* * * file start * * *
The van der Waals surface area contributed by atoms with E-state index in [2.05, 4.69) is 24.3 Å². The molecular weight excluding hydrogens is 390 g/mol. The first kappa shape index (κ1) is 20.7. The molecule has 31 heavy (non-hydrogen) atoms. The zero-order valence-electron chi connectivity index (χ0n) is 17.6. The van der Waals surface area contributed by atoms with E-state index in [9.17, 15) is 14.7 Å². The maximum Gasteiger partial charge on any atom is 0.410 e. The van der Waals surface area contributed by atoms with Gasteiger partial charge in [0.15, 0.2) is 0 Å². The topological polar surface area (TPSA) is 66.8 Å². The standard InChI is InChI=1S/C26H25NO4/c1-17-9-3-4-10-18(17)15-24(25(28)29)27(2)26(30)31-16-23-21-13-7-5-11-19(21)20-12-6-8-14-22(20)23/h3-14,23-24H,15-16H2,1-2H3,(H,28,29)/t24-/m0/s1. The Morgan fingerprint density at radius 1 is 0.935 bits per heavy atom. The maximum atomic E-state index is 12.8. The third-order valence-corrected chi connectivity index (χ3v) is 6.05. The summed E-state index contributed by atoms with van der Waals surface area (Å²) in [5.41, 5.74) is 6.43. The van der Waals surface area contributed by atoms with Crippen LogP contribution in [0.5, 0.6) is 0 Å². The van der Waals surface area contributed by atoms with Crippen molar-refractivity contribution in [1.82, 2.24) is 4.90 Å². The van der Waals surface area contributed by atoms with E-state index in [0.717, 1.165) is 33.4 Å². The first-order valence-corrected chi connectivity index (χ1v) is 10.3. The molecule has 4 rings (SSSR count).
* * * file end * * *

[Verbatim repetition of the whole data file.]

The van der Waals surface area contributed by atoms with E-state index in [2.05, 4.69) is 24.3 Å². The molecular weight excluding hydrogens is 390 g/mol. The first kappa shape index (κ1) is 20.7. The molecule has 31 heavy (non-hydrogen) atoms. The zero-order valence-electron chi connectivity index (χ0n) is 17.6. The van der Waals surface area contributed by atoms with E-state index in [9.17, 15) is 14.7 Å². The maximum Gasteiger partial charge on any atom is 0.410 e. The van der Waals surface area contributed by atoms with Gasteiger partial charge in [0.15, 0.2) is 0 Å². The topological polar surface area (TPSA) is 66.8 Å². The standard InChI is InChI=1S/C26H25NO4/c1-17-9-3-4-10-18(17)15-24(25(28)29)27(2)26(30)31-16-23-21-13-7-5-11-19(21)20-12-6-8-14-22(20)23/h3-14,23-24H,15-16H2,1-2H3,(H,28,29)/t24-/m0/s1. The Morgan fingerprint density at radius 1 is 0.935 bits per heavy atom. The maximum atomic E-state index is 12.8. The third-order valence-corrected chi connectivity index (χ3v) is 6.05. The summed E-state index contributed by atoms with van der Waals surface area (Å²) in [5.41, 5.74) is 6.43. The van der Waals surface area contributed by atoms with Crippen LogP contribution in [0.5, 0.6) is 0 Å². The van der Waals surface area contributed by atoms with Crippen molar-refractivity contribution in [1.82, 2.24) is 4.90 Å². The van der Waals surface area contributed by atoms with E-state index in [0.717, 1.165) is 33.4 Å². The first-order valence-corrected chi connectivity index (χ1v) is 10.3. The molecule has 4 rings (SSSR count).